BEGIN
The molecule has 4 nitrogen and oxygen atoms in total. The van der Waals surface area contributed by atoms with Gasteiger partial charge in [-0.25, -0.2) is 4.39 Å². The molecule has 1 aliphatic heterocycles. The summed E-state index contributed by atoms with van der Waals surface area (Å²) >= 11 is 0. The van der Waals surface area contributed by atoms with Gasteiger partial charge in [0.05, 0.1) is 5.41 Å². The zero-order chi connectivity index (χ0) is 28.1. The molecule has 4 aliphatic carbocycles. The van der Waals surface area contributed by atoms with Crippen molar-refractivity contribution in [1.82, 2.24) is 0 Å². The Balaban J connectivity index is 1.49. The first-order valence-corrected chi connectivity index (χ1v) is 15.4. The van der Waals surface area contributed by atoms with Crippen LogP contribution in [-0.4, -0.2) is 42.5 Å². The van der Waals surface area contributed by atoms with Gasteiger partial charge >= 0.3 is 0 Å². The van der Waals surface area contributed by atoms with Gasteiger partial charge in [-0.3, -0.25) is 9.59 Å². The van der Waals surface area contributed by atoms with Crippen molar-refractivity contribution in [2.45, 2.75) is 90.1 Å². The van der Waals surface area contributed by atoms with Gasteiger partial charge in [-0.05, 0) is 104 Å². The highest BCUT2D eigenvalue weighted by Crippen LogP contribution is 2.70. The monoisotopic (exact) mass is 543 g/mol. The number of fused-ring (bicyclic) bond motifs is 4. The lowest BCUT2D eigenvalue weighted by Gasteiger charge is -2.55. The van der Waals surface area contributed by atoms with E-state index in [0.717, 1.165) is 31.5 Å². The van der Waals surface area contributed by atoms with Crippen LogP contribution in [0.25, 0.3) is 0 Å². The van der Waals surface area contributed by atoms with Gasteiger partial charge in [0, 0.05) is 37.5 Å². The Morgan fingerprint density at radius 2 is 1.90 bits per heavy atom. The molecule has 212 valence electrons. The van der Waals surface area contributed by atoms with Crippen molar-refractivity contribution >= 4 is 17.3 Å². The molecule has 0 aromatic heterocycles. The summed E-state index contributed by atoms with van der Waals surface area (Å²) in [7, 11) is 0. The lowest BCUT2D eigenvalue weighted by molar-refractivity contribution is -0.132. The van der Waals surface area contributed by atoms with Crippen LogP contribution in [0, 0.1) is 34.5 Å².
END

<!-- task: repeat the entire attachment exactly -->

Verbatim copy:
The molecule has 4 nitrogen and oxygen atoms in total. The van der Waals surface area contributed by atoms with Gasteiger partial charge in [-0.25, -0.2) is 4.39 Å². The molecule has 1 aliphatic heterocycles. The summed E-state index contributed by atoms with van der Waals surface area (Å²) >= 11 is 0. The van der Waals surface area contributed by atoms with Gasteiger partial charge in [0.05, 0.1) is 5.41 Å². The zero-order chi connectivity index (χ0) is 28.1. The molecule has 4 aliphatic carbocycles. The van der Waals surface area contributed by atoms with Crippen molar-refractivity contribution in [1.82, 2.24) is 0 Å². The Balaban J connectivity index is 1.49. The first-order valence-corrected chi connectivity index (χ1v) is 15.4. The van der Waals surface area contributed by atoms with Crippen LogP contribution in [-0.4, -0.2) is 42.5 Å². The van der Waals surface area contributed by atoms with Gasteiger partial charge >= 0.3 is 0 Å². The van der Waals surface area contributed by atoms with Gasteiger partial charge in [-0.3, -0.25) is 9.59 Å². The van der Waals surface area contributed by atoms with Crippen molar-refractivity contribution in [2.45, 2.75) is 90.1 Å². The van der Waals surface area contributed by atoms with Gasteiger partial charge in [-0.05, 0) is 104 Å². The highest BCUT2D eigenvalue weighted by Crippen LogP contribution is 2.70. The monoisotopic (exact) mass is 543 g/mol. The number of fused-ring (bicyclic) bond motifs is 4. The lowest BCUT2D eigenvalue weighted by Gasteiger charge is -2.55. The van der Waals surface area contributed by atoms with E-state index in [0.717, 1.165) is 31.5 Å². The van der Waals surface area contributed by atoms with Crippen LogP contribution in [0.25, 0.3) is 0 Å². The van der Waals surface area contributed by atoms with Gasteiger partial charge in [0, 0.05) is 37.5 Å². The Morgan fingerprint density at radius 2 is 1.90 bits per heavy atom. The molecule has 212 valence electrons. The van der Waals surface area contributed by atoms with Crippen molar-refractivity contribution >= 4 is 17.3 Å². The molecule has 0 aromatic heterocycles. The summed E-state index contributed by atoms with van der Waals surface area (Å²) in [7, 11) is 0. The lowest BCUT2D eigenvalue weighted by molar-refractivity contribution is -0.132. The van der Waals surface area contributed by atoms with Crippen LogP contribution in [0, 0.1) is 34.5 Å².